Originally Published: August 1977
Author: Keith Sharp
Alice Cooper's image has changed considerably since the days when he used to chop up chickens on stage, now he machines machine guns them to death.
But seriously, there's a new depth to the image of Alice Cooper. That mascara-faced living nightmare that used to incite school kids to rebel against the system had matured with time. The anti-social Alice Cooper has become a film star and a television celebrity.
From the menacing evils of hard rock evolves Alice the balladeer, charming his way onto the charts with Only Women Bleed, I Never Cry, and more recently, You and Me from his Lace And Whiskey album.
But who or what is Alice Cooper?
Most of his fans can tell you that Alice was born Vince Furnier on February 4th, 1948 amidst mysterious circumstances in Detroit. At the age of 11 he moved with his family to Phoenix where he became the archetypal teenager; track star, school clown and journalist.
In his senior year at Cortez High School, he appeared in a Beatle wig for a skit by the Letterman's Club in the school cafeteria. A joke, but nevertheless, it laid down the foundation of a philosophy that eventually formulated the image of Alice Cooper in the early '70's.
At the age of 18, Alice and his band made periodic trips to Los Angeles where they became the first recognized glitter rock band. After leaving college in Phoenix, Alice Cooper moved to Los Angeles for two years, sleeping in coffins, living in motels and dressing up in women's clothing.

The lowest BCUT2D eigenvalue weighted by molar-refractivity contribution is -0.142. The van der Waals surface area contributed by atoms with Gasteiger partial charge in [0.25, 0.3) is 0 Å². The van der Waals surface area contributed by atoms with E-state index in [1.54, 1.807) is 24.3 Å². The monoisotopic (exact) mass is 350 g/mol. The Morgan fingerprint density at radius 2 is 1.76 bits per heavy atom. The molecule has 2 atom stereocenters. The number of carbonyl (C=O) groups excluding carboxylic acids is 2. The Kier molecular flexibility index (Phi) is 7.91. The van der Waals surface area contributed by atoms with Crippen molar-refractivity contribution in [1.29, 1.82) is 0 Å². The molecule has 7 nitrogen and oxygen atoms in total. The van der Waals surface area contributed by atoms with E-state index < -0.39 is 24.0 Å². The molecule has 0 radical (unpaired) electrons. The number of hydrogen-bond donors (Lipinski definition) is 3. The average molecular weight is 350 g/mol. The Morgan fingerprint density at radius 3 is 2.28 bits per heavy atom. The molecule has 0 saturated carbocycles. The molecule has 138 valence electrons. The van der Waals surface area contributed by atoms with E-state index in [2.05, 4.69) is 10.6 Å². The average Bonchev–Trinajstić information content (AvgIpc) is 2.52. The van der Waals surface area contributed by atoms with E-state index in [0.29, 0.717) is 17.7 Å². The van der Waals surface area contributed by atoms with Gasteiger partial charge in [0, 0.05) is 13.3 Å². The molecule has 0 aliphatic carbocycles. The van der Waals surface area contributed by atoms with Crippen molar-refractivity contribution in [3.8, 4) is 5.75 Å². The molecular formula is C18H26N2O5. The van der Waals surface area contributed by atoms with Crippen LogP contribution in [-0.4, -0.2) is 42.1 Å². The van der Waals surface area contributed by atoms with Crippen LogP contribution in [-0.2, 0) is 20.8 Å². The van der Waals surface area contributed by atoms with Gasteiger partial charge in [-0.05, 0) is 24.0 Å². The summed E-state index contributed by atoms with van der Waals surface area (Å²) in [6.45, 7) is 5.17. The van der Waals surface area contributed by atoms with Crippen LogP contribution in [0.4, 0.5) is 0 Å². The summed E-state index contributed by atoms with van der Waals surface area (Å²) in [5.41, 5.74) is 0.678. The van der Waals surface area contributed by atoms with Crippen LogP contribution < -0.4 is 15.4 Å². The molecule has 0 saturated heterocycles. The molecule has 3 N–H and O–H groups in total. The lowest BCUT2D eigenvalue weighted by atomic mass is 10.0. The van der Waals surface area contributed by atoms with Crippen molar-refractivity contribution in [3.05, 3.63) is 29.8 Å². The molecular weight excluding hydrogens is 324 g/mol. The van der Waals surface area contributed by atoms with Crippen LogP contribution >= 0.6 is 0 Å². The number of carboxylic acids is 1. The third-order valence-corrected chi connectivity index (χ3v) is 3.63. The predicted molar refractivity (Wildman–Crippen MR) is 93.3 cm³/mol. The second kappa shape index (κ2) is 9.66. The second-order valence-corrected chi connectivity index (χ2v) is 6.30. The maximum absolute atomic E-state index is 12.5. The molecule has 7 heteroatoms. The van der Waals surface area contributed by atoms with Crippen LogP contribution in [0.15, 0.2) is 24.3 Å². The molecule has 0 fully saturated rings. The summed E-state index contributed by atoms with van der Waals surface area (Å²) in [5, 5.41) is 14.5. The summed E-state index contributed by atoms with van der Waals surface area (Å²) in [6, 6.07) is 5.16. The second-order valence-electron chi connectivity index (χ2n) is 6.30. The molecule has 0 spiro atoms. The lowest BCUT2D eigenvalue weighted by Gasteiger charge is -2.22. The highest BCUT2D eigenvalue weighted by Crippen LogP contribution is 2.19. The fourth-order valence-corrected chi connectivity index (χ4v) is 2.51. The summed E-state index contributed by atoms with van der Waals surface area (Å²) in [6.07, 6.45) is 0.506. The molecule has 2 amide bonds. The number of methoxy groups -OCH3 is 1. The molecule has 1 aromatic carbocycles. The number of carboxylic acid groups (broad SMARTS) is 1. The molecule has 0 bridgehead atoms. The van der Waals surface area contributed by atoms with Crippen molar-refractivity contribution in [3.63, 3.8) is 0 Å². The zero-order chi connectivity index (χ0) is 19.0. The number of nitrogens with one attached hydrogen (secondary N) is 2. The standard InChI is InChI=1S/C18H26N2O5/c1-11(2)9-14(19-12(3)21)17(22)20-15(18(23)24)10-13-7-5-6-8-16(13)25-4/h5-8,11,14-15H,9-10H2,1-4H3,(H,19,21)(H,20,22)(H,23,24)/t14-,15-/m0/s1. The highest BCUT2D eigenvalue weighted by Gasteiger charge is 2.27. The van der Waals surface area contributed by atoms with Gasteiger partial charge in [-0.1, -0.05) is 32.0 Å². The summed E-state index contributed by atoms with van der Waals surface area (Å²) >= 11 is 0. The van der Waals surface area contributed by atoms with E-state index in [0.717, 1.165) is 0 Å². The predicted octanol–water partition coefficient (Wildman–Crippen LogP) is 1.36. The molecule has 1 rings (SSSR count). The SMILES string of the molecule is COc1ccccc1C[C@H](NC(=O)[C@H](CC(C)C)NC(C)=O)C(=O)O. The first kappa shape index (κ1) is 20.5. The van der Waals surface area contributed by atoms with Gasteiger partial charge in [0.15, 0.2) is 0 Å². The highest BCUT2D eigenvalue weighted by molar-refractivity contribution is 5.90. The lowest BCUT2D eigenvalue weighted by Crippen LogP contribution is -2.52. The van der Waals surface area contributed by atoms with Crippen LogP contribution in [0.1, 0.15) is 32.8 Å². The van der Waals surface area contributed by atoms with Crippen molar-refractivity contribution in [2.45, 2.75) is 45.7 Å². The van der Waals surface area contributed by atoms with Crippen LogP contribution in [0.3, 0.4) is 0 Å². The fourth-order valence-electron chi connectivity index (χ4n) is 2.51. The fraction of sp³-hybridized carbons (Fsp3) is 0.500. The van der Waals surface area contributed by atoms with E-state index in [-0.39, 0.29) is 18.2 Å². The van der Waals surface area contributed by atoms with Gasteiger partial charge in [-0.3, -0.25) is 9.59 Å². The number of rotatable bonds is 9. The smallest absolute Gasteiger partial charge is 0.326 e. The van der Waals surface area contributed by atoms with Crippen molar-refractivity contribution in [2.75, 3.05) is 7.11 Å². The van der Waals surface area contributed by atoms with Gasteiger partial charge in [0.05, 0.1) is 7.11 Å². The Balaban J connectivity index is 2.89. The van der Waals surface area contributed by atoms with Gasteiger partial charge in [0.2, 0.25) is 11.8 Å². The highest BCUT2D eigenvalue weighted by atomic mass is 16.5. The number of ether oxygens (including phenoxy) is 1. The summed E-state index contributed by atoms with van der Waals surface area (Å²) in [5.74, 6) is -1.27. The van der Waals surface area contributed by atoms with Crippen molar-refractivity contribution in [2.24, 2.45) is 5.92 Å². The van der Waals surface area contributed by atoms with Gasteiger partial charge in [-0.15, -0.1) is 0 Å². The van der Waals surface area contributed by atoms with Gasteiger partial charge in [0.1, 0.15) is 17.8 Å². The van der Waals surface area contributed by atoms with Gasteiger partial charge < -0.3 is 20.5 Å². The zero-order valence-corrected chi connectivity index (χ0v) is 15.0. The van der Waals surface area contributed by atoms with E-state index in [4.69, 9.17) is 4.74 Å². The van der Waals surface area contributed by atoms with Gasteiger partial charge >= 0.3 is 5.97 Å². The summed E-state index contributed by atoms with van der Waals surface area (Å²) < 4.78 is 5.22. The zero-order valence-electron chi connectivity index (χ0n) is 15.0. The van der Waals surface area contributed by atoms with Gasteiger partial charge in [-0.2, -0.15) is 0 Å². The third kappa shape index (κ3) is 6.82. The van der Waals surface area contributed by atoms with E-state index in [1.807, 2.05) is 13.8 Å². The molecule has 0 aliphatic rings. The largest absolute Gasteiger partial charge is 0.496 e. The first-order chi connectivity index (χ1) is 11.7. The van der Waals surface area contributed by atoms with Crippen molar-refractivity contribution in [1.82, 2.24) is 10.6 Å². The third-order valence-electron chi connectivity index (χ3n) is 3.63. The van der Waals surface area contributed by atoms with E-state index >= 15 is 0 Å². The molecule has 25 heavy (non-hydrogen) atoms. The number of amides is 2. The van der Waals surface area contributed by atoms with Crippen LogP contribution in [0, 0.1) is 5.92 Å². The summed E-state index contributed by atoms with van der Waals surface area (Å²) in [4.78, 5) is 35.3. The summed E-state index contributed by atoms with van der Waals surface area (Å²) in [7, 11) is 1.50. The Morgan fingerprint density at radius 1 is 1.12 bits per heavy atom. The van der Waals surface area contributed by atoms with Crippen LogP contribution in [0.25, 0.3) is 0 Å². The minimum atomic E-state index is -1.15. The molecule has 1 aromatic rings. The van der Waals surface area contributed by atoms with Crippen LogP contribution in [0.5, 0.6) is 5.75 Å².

It wasn't until five years later when the band moved to Detroit that Alice Cooper's career began to move in an upwards direction. Under the direction of producer Bob Ezrin, the Cooper band cut their third album, Love It To Death which featured their first hit single, I'm Eighteen. Since then the career of the infamous Alice Cooper has spiralled. Three platinum albums, sales in excess of 14 million records and a tune called School's Out which became one on the biggest selling singles in the history of Warner Bros Records. The legendary Billion Dollar Baby tour attacked 56 cities in 62 days, grossing over $5 million.
Cooper has since left his original group and continues alone with Welcome To My Nightmare, Alice Goes To Hell and now the Lace And Whiskey album.
In a recent telephone conversation, Music Express editor Keith Sharp talked with Alice Cooper prior to the present Lace And Whiskey tour. Cooper commented on the evolution of Alice Cooper, his present stature and the future of Alice Cooper outside the world of the recording studio.
KS: What can Alice Cooper fans expect from your forthcoming tour?
AC: The stage show actually contains five different shows, it's the best parts of each of our previous shows. It's fun to play around with the guillotine again and then there's the cyclops and the spider. We've also got the new character who machine guns chickens and we've added eight new songs. It's a lot of work putting the show together. We're at it from five p.m. until midnight every night.
KS: Is this Humphrey Bogart - Sam Spade character that's depicted on your Lace And Whiskey album an evolution of the Alice Cooper character?
AC: Maurice Escargot? No, he's just another character - a Cooper fantasy.
KS: How would you compare the Alice Cooper of today with the Alice Cooper of say five years ago?